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“It’s not how much money you make, but how much you keep, how hard it works for you and how many generations you keep it for.”

-Robert Kiyosaki, Author of Rich Dad, Poor Dad

Financial literacy is an essential life skill for the continuity of your family wealth. We define financial literacy as having the confidence and ability to make responsible financial decisions.

We work with many successful business owners (wealth creators) and find it very common for them to hire skilled professionals who help manage their finances, companies, and investment portfolios. But who is training the next generation of wealth inheritors: your spouse, children and grandchildren? Your answer to this question will determine the longevity of the wealth you are working so hard to build.

The largest transfer of wealth in human history is underway. In Canada alone, it is expected that $1 Trillion will transfer from baby boomers to Generation X and Millennials by 2026[1].

For over 20 years, FLC has been committed to building financially literate generations to better prepare heirs and beneficiaries for the responsibilities of wealth. We believe there are 3 important reasons why family financial literacy needs to be prioritized. We hope this article will help you ensure your wealth will have a positive lasting impact on the lives of your children and grandchildren.


Reason #1: The Circle of Life

My 18-month-old son loves to mimic what he sees on TV. Lately, he has been raising up his favourite stuffed toy in the air “Lion King style” and that got me thinking that one day he too will have his own household and the financial responsibilities that come with it.

It’s important to prioritize family financial literacy because money habits are developed in childhood based on how children see parents manage, communicate, and behave around the topic of money. Research from the University of Cambridge found that many concepts relating to financial behaviours will have developed in children by age seven[2].  

Children need to learn that wealth is not limitless at an early age. They also need hands-on experience managing their own personal finances so they can achieve their life goals in the future. We recommend you start with the 3-step approach to introducing financial literacy to your children.


Reason #2: Life can change in an instant

“Confidence comes from being prepared.” – John Wooden, UCLA Coach

The past 2 years have taught us that our health—as well as the health of our family members—is fragile. A person can suddenly experience the loss of a parent, spouse or partner and find themselves having to make daunting financial decisions.

The goal behind prioritizing family financial literacy is to help your family members develop a stronger understanding of basic financial concepts. That way, they can feel more confident and be better prepared to manage finances.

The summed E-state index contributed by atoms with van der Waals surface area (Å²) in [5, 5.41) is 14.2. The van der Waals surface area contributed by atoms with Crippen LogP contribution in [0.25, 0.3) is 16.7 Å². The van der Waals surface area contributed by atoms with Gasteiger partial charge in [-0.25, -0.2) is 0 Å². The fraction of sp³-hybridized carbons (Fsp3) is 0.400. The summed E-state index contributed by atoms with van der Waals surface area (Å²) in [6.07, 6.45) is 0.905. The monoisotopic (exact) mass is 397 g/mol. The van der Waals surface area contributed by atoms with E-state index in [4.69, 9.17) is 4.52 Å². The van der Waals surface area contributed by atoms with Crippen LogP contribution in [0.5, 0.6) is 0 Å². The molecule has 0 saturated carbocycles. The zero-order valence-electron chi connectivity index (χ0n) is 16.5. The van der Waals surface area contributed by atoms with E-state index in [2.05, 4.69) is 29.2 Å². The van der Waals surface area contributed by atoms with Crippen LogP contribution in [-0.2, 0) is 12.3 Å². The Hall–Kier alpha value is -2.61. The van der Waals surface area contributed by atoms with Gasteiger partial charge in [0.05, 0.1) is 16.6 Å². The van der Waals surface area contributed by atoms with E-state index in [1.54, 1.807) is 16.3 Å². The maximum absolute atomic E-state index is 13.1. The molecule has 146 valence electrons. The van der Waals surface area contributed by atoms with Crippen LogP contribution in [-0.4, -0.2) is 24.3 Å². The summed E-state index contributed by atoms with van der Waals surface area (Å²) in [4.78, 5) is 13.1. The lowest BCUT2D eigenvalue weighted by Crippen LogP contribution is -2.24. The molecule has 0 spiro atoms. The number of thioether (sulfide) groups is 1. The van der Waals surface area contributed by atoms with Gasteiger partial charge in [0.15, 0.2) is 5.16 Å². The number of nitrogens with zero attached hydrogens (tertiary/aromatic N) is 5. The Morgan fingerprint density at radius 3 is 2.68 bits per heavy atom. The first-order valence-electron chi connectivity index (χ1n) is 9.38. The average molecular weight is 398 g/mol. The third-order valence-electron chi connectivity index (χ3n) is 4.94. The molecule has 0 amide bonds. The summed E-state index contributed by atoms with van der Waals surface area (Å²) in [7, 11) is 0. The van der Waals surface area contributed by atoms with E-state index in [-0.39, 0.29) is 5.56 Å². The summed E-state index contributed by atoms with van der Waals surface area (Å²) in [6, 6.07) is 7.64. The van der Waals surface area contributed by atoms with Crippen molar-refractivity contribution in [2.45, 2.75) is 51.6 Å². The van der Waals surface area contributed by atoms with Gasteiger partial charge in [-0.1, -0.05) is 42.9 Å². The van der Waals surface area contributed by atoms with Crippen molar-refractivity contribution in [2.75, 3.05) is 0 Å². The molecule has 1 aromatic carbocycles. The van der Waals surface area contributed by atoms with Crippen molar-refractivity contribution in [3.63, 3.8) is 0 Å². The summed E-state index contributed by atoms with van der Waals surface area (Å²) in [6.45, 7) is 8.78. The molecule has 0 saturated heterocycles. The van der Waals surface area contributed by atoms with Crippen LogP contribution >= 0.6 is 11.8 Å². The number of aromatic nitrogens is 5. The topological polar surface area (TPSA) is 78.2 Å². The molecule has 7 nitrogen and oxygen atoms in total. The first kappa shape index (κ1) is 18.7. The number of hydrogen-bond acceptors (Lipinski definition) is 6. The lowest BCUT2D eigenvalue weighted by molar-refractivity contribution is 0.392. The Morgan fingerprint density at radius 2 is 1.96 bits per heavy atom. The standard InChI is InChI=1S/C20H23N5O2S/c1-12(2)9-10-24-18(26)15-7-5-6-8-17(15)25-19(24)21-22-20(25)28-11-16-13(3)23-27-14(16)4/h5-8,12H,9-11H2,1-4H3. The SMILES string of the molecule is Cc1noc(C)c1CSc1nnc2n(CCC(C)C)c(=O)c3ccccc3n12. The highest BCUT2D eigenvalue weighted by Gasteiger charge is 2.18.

One of the easiest ways to get this started is to include your spouse and children in meetings with your Financial Planner, Accountant and/or Lawyer, so they can build and strengthen relationships with your trusted advisors.


Reason #3:  Wealth tends to only last 3 generations

According to NASDAQ research, “70% of wealthy families will lose their wealth by the second generation and 90% will lose it by the third.”[3].

In our experience, the core reason for the dilution of generational family wealth comes down to the lack of communication. To improve communication families need to prioritize the following:

    1. A written financial plan

    Families need to have a regularly updated financial plan that communicates your family’s present as well as future needs and goals by integrating financial, tax, retirement, and estate planning.

    1. Family meetings

    Family meetings provide a platform to openly communicate family values, financial goals, and priorities as well as solve any challenges that arise. When structured effectively, family meetings encourage inclusion by giving each family member a voice in how decisions are made.

    A growing number of our clients are also creating family constitutions to anchor their family meetings. These documents clearly lay out the policies and process for how family wealth will be governed across multiple generations.

    1. Hands-on experience

    Although attending workshops and classes can be good for increasing financial awareness, there is no substitute for practical hands-on experience! Family financial literacy needs to go beyond learning concepts and include practical age-appropriate action steps.

Making family financial literacy a priority will be a fruitful and rewarding experience. Every parent wants the best for their children and to give them the tools they will need to thrive and reach their life goals. It is never too late to start giving your children and their children the gift of financial literacy.

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